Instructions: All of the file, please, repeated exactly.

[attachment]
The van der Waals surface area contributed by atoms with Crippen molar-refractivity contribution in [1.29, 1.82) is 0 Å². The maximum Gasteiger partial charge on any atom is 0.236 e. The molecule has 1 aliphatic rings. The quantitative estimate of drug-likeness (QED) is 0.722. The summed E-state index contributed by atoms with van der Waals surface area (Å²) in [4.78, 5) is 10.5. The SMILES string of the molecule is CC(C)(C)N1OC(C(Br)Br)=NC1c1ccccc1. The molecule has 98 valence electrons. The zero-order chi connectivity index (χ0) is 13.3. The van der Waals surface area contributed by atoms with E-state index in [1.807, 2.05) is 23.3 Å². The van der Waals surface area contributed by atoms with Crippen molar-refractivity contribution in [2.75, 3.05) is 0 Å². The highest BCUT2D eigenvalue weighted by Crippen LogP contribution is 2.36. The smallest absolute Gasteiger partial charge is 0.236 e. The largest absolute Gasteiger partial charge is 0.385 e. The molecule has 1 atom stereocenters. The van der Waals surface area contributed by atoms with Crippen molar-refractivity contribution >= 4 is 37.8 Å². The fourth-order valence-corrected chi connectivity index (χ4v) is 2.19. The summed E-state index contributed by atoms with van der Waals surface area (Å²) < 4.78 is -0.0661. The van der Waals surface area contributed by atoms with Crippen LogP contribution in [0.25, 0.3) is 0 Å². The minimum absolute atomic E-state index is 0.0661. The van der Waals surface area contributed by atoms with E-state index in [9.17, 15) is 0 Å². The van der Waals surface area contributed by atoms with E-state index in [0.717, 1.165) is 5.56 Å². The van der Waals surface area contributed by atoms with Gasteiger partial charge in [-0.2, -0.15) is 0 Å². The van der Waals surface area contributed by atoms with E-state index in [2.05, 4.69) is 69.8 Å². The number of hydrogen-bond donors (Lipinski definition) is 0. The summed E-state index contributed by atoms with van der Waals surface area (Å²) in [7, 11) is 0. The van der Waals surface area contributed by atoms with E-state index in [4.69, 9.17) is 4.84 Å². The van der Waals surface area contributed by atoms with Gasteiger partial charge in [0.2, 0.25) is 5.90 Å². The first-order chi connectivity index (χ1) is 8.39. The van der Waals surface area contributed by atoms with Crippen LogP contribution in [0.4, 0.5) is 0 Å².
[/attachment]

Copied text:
The van der Waals surface area contributed by atoms with Crippen molar-refractivity contribution in [1.29, 1.82) is 0 Å². The maximum Gasteiger partial charge on any atom is 0.236 e. The molecule has 1 aliphatic rings. The quantitative estimate of drug-likeness (QED) is 0.722. The summed E-state index contributed by atoms with van der Waals surface area (Å²) in [4.78, 5) is 10.5. The SMILES string of the molecule is CC(C)(C)N1OC(C(Br)Br)=NC1c1ccccc1. The molecule has 98 valence electrons. The zero-order chi connectivity index (χ0) is 13.3. The van der Waals surface area contributed by atoms with E-state index in [1.807, 2.05) is 23.3 Å². The van der Waals surface area contributed by atoms with Crippen molar-refractivity contribution in [2.75, 3.05) is 0 Å². The highest BCUT2D eigenvalue weighted by Crippen LogP contribution is 2.36. The smallest absolute Gasteiger partial charge is 0.236 e. The largest absolute Gasteiger partial charge is 0.385 e. The molecule has 1 atom stereocenters. The van der Waals surface area contributed by atoms with Crippen molar-refractivity contribution >= 4 is 37.8 Å². The fourth-order valence-corrected chi connectivity index (χ4v) is 2.19. The summed E-state index contributed by atoms with van der Waals surface area (Å²) < 4.78 is -0.0661. The van der Waals surface area contributed by atoms with Crippen LogP contribution in [0.25, 0.3) is 0 Å². The minimum absolute atomic E-state index is 0.0661. The van der Waals surface area contributed by atoms with E-state index in [9.17, 15) is 0 Å². The van der Waals surface area contributed by atoms with E-state index in [0.717, 1.165) is 5.56 Å². The van der Waals surface area contributed by atoms with Gasteiger partial charge in [-0.2, -0.15) is 0 Å². The van der Waals surface area contributed by atoms with E-state index in [2.05, 4.69) is 69.8 Å². The number of hydrogen-bond donors (Lipinski definition) is 0. The summed E-state index contributed by atoms with van der Waals surface area (Å²) in [7, 11) is 0. The van der Waals surface area contributed by atoms with E-state index in [4.69, 9.17) is 4.84 Å². The van der Waals surface area contributed by atoms with Gasteiger partial charge in [0.2, 0.25) is 5.90 Å². The first-order chi connectivity index (χ1) is 8.39. The van der Waals surface area contributed by atoms with Crippen LogP contribution in [0.4, 0.5) is 0 Å².